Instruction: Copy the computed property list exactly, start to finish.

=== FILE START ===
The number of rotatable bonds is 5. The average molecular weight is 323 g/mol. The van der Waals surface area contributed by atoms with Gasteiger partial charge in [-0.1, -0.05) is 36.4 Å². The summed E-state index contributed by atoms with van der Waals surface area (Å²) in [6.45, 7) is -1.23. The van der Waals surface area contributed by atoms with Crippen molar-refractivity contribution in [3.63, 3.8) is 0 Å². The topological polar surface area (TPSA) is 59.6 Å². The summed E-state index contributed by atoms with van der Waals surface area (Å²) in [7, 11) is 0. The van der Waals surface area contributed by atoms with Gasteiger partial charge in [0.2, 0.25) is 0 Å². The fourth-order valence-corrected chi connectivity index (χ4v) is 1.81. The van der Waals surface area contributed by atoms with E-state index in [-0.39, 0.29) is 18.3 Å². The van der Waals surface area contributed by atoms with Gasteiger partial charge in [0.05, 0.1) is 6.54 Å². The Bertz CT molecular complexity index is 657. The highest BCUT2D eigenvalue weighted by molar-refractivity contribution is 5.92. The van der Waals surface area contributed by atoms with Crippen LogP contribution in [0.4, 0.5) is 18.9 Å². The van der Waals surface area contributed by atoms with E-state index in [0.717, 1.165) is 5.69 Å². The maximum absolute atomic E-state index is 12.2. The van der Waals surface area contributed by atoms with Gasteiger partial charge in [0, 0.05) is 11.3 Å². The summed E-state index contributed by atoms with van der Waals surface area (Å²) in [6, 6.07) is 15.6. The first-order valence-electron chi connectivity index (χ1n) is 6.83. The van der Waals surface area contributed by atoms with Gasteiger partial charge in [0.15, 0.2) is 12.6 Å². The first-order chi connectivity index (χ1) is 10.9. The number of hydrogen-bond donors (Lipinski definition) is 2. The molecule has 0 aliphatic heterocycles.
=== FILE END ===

The number of rotatable bonds is 5. The average molecular weight is 323 g/mol. The van der Waals surface area contributed by atoms with Gasteiger partial charge in [-0.1, -0.05) is 36.4 Å². The summed E-state index contributed by atoms with van der Waals surface area (Å²) in [6.45, 7) is -1.23. The van der Waals surface area contributed by atoms with Crippen molar-refractivity contribution in [3.63, 3.8) is 0 Å². The topological polar surface area (TPSA) is 59.6 Å². The summed E-state index contributed by atoms with van der Waals surface area (Å²) in [7, 11) is 0. The van der Waals surface area contributed by atoms with Gasteiger partial charge in [0.2, 0.25) is 0 Å². The fourth-order valence-corrected chi connectivity index (χ4v) is 1.81. The van der Waals surface area contributed by atoms with E-state index in [-0.39, 0.29) is 18.3 Å². The van der Waals surface area contributed by atoms with Gasteiger partial charge in [0.05, 0.1) is 6.54 Å². The Bertz CT molecular complexity index is 657. The highest BCUT2D eigenvalue weighted by molar-refractivity contribution is 5.92. The van der Waals surface area contributed by atoms with Crippen LogP contribution in [0.4, 0.5) is 18.9 Å². The van der Waals surface area contributed by atoms with E-state index in [0.717, 1.165) is 5.69 Å². The maximum absolute atomic E-state index is 12.2. The van der Waals surface area contributed by atoms with Gasteiger partial charge in [0, 0.05) is 11.3 Å². The summed E-state index contributed by atoms with van der Waals surface area (Å²) in [6, 6.07) is 15.6. The first-order valence-electron chi connectivity index (χ1n) is 6.83. The van der Waals surface area contributed by atoms with Gasteiger partial charge in [0.15, 0.2) is 12.6 Å². The first-order chi connectivity index (χ1) is 10.9. The number of hydrogen-bond donors (Lipinski definition) is 2. The molecule has 0 aliphatic heterocycles.